“The piteous river wept itself away

Long since, alas to such swift decay

That, reach the map and look

If you a river there can spy,

And for a river your mocked eye

                                                   Will find a shallow brook”  

In 1640 John Benson produced a collection of Poems Written by Wil. Shake-speare, Gent. with an odd looking portrait and a ‘poem’ of praise interlarded with three small question marks, casting doubt on the praise given.      

Both Thomas Fuller (d.1661) and Milton’s nephew Edward Phillips (in 1675) record Shspere’s Birth in Stratford upon Avon without comment. By the time they wrote the information seems to be the received uncritiqued general knowledge.

An amateur critic adduces seven items of ‘evidence’ connected to the monument in Stratford-upon-Avon Church. The first is from a copy of the 1623 Folio wherein in manuscript are these two of pieces of doggerel in English already in stone in the Church, accompanied by a third, which is double-edged:

“Heere Shakespeare lyes whome none but death could Shake

And here shall ly till judgment all awake;

When the last trumpet doth unclose his eyes

The wittiest poet in the world shall rise.”

The last two lines can readily be construed disjunctively from the first two, to refer not to “Shakespeare”, but to the “wittiest poet” and his eyes with everyone else’s shall be unclosed at the last judgment. Someone was pulling the copyist’s leg.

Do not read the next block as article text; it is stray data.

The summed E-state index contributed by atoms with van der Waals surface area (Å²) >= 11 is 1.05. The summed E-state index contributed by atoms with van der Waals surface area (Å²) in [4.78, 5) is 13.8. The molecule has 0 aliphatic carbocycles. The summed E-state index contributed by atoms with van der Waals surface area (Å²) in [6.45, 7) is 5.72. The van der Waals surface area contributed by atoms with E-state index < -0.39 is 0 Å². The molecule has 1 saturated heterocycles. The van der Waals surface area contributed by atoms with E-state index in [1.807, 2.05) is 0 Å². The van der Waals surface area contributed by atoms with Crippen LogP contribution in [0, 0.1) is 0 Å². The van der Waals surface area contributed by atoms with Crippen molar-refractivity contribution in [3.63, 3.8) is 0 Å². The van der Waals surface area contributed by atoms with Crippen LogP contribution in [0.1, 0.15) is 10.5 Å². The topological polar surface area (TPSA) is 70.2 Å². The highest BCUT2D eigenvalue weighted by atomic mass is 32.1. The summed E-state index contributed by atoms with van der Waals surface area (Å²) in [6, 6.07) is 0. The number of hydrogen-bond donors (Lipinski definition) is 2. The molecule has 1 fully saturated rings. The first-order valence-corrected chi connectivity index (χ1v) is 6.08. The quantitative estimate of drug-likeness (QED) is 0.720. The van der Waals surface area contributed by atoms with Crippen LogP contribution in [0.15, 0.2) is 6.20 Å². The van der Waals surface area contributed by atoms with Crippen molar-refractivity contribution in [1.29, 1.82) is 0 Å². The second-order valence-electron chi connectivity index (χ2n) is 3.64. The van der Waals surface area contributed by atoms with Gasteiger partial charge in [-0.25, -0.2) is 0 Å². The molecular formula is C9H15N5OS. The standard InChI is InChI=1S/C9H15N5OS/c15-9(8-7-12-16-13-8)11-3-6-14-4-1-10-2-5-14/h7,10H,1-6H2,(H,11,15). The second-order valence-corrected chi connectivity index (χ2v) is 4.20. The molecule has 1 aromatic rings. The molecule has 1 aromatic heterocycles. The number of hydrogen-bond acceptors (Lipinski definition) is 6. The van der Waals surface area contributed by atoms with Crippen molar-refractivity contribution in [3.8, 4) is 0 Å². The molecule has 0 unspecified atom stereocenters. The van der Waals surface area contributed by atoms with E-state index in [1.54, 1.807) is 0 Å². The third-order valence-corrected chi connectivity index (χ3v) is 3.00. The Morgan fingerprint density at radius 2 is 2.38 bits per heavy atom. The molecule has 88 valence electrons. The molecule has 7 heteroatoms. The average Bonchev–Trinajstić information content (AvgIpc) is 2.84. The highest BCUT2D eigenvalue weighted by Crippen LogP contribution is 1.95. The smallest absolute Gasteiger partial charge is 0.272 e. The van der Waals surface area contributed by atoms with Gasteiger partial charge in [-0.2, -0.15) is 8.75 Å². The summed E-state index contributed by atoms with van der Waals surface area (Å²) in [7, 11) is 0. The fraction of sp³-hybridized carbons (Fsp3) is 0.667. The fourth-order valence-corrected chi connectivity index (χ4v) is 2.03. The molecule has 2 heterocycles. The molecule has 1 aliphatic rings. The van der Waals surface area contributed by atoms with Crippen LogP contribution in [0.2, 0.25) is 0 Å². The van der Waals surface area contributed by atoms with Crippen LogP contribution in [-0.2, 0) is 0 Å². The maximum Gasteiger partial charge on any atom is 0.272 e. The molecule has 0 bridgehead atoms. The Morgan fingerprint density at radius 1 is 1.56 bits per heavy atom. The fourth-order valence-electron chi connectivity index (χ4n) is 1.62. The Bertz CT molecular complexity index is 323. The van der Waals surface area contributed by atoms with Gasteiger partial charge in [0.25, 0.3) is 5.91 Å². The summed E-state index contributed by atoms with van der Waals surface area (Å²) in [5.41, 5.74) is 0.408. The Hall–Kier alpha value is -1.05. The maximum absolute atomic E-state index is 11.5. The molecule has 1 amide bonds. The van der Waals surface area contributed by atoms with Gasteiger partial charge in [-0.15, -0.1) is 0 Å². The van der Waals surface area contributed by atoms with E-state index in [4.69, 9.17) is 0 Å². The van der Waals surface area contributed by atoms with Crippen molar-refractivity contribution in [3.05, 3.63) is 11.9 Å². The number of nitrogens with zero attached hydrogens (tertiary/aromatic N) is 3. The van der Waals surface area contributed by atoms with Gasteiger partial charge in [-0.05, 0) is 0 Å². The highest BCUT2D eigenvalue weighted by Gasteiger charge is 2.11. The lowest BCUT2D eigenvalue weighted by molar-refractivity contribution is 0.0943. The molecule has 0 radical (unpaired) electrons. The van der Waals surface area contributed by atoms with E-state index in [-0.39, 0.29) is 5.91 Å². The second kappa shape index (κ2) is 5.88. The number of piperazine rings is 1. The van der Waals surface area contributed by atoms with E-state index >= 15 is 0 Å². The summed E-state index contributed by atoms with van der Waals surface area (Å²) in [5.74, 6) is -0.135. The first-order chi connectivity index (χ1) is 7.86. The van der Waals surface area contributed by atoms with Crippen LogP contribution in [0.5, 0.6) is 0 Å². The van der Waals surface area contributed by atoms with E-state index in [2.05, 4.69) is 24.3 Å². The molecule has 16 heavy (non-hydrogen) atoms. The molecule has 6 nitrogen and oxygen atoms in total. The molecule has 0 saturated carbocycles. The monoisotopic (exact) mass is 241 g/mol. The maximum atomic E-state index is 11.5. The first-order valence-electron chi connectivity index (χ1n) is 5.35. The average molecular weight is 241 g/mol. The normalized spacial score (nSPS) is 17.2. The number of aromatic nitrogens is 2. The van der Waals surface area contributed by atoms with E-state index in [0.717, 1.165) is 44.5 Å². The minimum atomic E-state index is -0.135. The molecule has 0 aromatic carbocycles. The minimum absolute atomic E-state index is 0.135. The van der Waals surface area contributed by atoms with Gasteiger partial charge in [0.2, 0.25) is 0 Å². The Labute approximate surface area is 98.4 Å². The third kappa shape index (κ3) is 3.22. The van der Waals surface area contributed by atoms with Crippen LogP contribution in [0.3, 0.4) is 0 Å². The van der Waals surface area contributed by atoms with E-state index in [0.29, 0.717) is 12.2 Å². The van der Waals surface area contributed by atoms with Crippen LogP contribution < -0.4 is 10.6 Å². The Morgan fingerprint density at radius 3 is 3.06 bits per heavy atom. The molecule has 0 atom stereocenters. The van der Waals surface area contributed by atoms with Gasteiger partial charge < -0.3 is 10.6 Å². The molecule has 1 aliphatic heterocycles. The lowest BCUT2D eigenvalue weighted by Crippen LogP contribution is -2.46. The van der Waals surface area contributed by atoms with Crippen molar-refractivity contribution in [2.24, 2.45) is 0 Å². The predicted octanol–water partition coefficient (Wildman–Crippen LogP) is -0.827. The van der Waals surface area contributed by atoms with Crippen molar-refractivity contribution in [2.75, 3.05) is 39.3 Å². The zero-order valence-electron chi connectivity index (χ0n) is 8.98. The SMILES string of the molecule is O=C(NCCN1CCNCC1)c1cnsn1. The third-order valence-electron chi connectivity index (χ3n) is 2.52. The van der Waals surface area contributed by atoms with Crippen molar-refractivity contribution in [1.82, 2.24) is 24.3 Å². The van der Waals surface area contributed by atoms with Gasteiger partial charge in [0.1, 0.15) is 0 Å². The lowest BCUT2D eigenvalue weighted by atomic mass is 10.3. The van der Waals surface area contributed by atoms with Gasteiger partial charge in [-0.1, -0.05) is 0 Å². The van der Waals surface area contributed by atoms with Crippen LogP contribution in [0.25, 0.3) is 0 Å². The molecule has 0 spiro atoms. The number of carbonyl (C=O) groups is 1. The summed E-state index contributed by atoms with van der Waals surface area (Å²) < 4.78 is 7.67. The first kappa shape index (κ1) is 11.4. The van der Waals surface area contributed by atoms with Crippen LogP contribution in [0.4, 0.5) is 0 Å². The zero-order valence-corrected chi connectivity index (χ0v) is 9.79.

The second reference is to Jest no.259 in A Banquet of Jeasts, there is a leg-pull in that same vein as Digges probably did not countenance on his 1632 visit referred to above: a three hundred year old tombstone inscription was however “worthy observation”.

The third reference is to Weever’s account of the monument is clearly a forgery (on non-contemporary paper) probably by the notorious J.P.Collier in the 1840s.

The fourth reference is to the visit of a Lt. Hammond of a military company from Norwich in 1634, where he apparently saw “A neat monument of that famous English poet, Mr.William Shakespeer who born here. And an old Gentleman A Batchelor, Mr. Combe, upon whose name, the sayd poet did merrily fann up some witty, and facetious verses, which time did not give us leave to sacke up.” The military man to whom no further reference is known, let alone any academic achievement, was easily entertained by old Mr. Combe, who no doubt had his tongue in his cheek.

The fifth reference discusses Dugdale’s own account dealt with in paragraph three above.